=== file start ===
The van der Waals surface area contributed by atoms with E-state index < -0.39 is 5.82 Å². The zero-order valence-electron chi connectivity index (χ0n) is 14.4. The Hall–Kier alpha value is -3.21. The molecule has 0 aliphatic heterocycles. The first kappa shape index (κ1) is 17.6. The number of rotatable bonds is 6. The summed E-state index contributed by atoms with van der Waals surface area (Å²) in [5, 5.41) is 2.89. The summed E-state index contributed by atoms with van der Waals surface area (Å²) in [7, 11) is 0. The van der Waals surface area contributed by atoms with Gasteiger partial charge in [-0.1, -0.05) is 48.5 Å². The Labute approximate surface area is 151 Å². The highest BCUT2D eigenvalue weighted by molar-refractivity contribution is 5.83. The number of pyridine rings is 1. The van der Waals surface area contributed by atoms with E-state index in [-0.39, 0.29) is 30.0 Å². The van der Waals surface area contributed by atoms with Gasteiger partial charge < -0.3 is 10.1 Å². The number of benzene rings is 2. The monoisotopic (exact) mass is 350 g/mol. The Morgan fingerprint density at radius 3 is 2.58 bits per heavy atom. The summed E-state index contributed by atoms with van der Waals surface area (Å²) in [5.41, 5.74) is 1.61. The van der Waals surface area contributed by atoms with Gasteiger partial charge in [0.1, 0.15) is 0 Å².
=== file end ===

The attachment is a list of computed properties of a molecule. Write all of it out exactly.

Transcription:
The van der Waals surface area contributed by atoms with E-state index < -0.39 is 5.82 Å². The zero-order valence-electron chi connectivity index (χ0n) is 14.4. The Hall–Kier alpha value is -3.21. The molecule has 0 aliphatic heterocycles. The first kappa shape index (κ1) is 17.6. The number of rotatable bonds is 6. The summed E-state index contributed by atoms with van der Waals surface area (Å²) in [5, 5.41) is 2.89. The summed E-state index contributed by atoms with van der Waals surface area (Å²) in [7, 11) is 0. The van der Waals surface area contributed by atoms with Gasteiger partial charge in [-0.1, -0.05) is 48.5 Å². The Labute approximate surface area is 151 Å². The highest BCUT2D eigenvalue weighted by molar-refractivity contribution is 5.83. The number of pyridine rings is 1. The van der Waals surface area contributed by atoms with E-state index in [-0.39, 0.29) is 30.0 Å². The van der Waals surface area contributed by atoms with Gasteiger partial charge < -0.3 is 10.1 Å². The number of benzene rings is 2. The monoisotopic (exact) mass is 350 g/mol. The Morgan fingerprint density at radius 3 is 2.58 bits per heavy atom. The summed E-state index contributed by atoms with van der Waals surface area (Å²) in [5.41, 5.74) is 1.61. The van der Waals surface area contributed by atoms with Gasteiger partial charge in [0.1, 0.15) is 0 Å².